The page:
Before the days of digital documents, the standards regarding what was an original document and what was a copy were clear. When it came to the legal validity of a copy or fax, an institution had to determine if the electronic record was evidence of a contract and if the signatures within it served as proof of a contact’s acceptance. When fax machines rose in popularity, few legal courts and companies accepted facsimiles with signatures as “originals” until 1995. Today, electronically transmitted documents and faxes often suffice as proof of an agreement or at least serve as interim evidence until the original is made available. Whether a scanned or electronic document is as credible or valuable as the original depends on a business’s document management procedures and the document in question.
Best Practices for Scanned Documents
Establish Document Management Policies
Companies should establish document retention policies based on state and federal laws and industry-specific regulations. The policies should outline procedures regarding the scanning, digital storage, and retrieval of documents. It should also state when “wet” signatures (signatures written by hand) are necessary and when electronic signatures are acceptable.
To establish a chain of command and protect the integrity of electronic documents, it is a good idea to use document management software that records who accessed the saved files and keeps track of changes made to them while retaining the original versions.
Scan Original Documents
Scanned documents that are most likely to hold up in court are hard copies that a company scans and stores electronically because they record handwriting. To add to a document’s credibility, a company should retain the original document since rules of evidence place the burden of proof on the party that loses the original document. Scanned documents are also more likely to be considered credible when companies have established document management policies.
The greatest issue with scanned, copied, or faxed documents that contain signatures is proving that the party in question signed it if the original parties were not together at the time of signing. While modern technologies give scanned or copied documents more credibility, proof of evidence remains an issue. To give electronic copies more credibility, a company may require a party to sign a document in the presence of a notary public before submitting it.
Software that Allows for Electronic Signatures
To reduce paperwork or retrieve a signature from an individual at an off-site location, a company may use software and hardware that facilitates the electronic signing of documents. If a company chooses this option, it should have detailed procedures that establish a signature’s authenticity, such as the use of a password.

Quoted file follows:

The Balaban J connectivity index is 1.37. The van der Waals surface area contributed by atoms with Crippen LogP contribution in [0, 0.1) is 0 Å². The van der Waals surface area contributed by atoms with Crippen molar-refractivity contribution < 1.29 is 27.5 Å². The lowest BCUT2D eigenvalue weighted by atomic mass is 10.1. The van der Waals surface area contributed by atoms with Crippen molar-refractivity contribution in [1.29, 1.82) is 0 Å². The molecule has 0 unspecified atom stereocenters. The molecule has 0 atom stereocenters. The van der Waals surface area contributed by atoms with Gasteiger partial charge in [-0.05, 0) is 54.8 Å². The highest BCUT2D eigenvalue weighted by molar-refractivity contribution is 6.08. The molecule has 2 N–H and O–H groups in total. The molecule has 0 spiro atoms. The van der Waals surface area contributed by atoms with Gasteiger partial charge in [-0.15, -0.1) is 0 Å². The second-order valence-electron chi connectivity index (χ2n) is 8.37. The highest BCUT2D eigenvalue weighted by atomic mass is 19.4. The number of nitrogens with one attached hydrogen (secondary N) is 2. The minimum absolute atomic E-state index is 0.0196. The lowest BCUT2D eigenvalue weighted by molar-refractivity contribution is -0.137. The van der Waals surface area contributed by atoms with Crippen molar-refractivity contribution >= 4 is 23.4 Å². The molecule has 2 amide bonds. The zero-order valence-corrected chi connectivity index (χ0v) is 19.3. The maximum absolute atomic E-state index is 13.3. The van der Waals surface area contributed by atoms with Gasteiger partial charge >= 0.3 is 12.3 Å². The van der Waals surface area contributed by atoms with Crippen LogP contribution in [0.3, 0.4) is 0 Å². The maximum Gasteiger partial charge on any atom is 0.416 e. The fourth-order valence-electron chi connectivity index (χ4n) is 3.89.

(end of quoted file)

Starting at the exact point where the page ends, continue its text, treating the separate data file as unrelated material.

Hard Copies to Retain
While the courts deem some types of scanned documents and contracts as credible, there are instances in which a company should retain original copies. Such documents include:
- Original contracts
- Employee contracts
- Severance agreements
- Non-compete agreements
- Contracts with third parties
- Financial documents
The Bottom Line
The credibility and value of documents that are scanned, submitted electronically, faxed, or copied depend on the document in question and the institution requesting its submission. A scanned copy of F. Scott Fitzgerald’s handwritten manuscript of The Great Gatsby, for example, will not have the same financial value as the original. Conversely, a company may consider a signed contract that an individual submits electronically to be as authentic and credible as the original hard copy. If there is doubt regarding the legality or legitimacy of an electronic document, it’s best to address such concerns with the other party and consult with an attorney before entering into a binding agreement.
When a client requires Polygon’s document recovery services after a disaster, they have the option of having their documents scanned. For some, scanning offers a sufficient and efficient way to recover damaged documents. Others request scanning and document restoration services, particularly if they want access to the information in a document and need the original restored. When you participate in Polygon’s Code Blue program, a specialist will help you determine your document restoration needs in advance to ensure your company’s vital files do not hinder continuity efforts after a disaster. Talk to a specialist today to learn more about integrating document restoration into your disaster recovery plans.